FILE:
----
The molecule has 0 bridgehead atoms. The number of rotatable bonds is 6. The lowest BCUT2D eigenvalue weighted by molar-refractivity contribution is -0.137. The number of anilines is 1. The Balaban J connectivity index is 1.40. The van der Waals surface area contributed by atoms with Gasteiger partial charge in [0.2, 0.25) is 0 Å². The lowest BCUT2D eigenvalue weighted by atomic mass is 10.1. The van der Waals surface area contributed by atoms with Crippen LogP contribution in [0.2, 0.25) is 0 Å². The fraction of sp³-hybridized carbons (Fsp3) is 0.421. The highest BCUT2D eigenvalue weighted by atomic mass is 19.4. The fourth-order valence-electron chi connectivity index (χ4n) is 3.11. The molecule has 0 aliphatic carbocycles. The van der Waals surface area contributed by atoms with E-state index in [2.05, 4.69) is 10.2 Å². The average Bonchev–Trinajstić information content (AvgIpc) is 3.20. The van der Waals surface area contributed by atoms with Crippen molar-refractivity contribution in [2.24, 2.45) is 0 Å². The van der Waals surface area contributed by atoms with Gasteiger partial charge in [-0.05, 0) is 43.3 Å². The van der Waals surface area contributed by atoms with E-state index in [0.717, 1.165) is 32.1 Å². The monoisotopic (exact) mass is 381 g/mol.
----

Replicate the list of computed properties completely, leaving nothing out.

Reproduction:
The molecule has 0 bridgehead atoms. The number of rotatable bonds is 6. The lowest BCUT2D eigenvalue weighted by molar-refractivity contribution is -0.137. The number of anilines is 1. The Balaban J connectivity index is 1.40. The van der Waals surface area contributed by atoms with Gasteiger partial charge in [0.2, 0.25) is 0 Å². The lowest BCUT2D eigenvalue weighted by atomic mass is 10.1. The van der Waals surface area contributed by atoms with Crippen LogP contribution in [0.2, 0.25) is 0 Å². The fraction of sp³-hybridized carbons (Fsp3) is 0.421. The highest BCUT2D eigenvalue weighted by atomic mass is 19.4. The fourth-order valence-electron chi connectivity index (χ4n) is 3.11. The molecule has 0 aliphatic carbocycles. The van der Waals surface area contributed by atoms with E-state index in [2.05, 4.69) is 10.2 Å². The average Bonchev–Trinajstić information content (AvgIpc) is 3.20. The van der Waals surface area contributed by atoms with Crippen molar-refractivity contribution in [2.24, 2.45) is 0 Å². The van der Waals surface area contributed by atoms with Gasteiger partial charge in [-0.05, 0) is 43.3 Å². The van der Waals surface area contributed by atoms with E-state index in [0.717, 1.165) is 32.1 Å². The monoisotopic (exact) mass is 381 g/mol.